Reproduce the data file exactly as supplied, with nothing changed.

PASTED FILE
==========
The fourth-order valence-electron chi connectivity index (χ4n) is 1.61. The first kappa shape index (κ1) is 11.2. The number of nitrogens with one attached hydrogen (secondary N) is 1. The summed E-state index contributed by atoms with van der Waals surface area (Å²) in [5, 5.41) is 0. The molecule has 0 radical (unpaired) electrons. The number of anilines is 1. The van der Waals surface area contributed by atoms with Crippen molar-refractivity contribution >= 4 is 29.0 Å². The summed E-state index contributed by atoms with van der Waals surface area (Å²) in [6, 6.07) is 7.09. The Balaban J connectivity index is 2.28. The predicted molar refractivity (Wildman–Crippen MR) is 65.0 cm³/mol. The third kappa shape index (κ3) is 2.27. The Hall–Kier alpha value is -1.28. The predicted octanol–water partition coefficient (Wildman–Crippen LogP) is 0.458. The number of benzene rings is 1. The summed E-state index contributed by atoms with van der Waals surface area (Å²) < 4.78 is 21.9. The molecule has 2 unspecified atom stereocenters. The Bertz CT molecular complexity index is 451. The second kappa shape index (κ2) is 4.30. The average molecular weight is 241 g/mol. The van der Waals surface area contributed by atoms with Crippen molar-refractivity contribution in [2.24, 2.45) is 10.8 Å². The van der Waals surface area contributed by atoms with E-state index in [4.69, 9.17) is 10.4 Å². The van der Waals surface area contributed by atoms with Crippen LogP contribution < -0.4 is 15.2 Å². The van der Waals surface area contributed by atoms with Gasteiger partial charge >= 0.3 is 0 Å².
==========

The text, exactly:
The fourth-order valence-electron chi connectivity index (χ4n) is 1.61. The first kappa shape index (κ1) is 11.2. The number of nitrogens with one attached hydrogen (secondary N) is 1. The summed E-state index contributed by atoms with van der Waals surface area (Å²) in [5, 5.41) is 0. The molecule has 0 radical (unpaired) electrons. The number of anilines is 1. The van der Waals surface area contributed by atoms with Crippen molar-refractivity contribution >= 4 is 29.0 Å². The summed E-state index contributed by atoms with van der Waals surface area (Å²) in [6, 6.07) is 7.09. The Balaban J connectivity index is 2.28. The predicted molar refractivity (Wildman–Crippen MR) is 65.0 cm³/mol. The third kappa shape index (κ3) is 2.27. The Hall–Kier alpha value is -1.28. The predicted octanol–water partition coefficient (Wildman–Crippen LogP) is 0.458. The number of benzene rings is 1. The summed E-state index contributed by atoms with van der Waals surface area (Å²) < 4.78 is 21.9. The molecule has 2 unspecified atom stereocenters. The Bertz CT molecular complexity index is 451. The second kappa shape index (κ2) is 4.30. The average molecular weight is 241 g/mol. The van der Waals surface area contributed by atoms with Crippen molar-refractivity contribution in [2.24, 2.45) is 10.8 Å². The van der Waals surface area contributed by atoms with E-state index in [4.69, 9.17) is 10.4 Å². The van der Waals surface area contributed by atoms with Crippen LogP contribution < -0.4 is 15.2 Å². The van der Waals surface area contributed by atoms with Gasteiger partial charge >= 0.3 is 0 Å².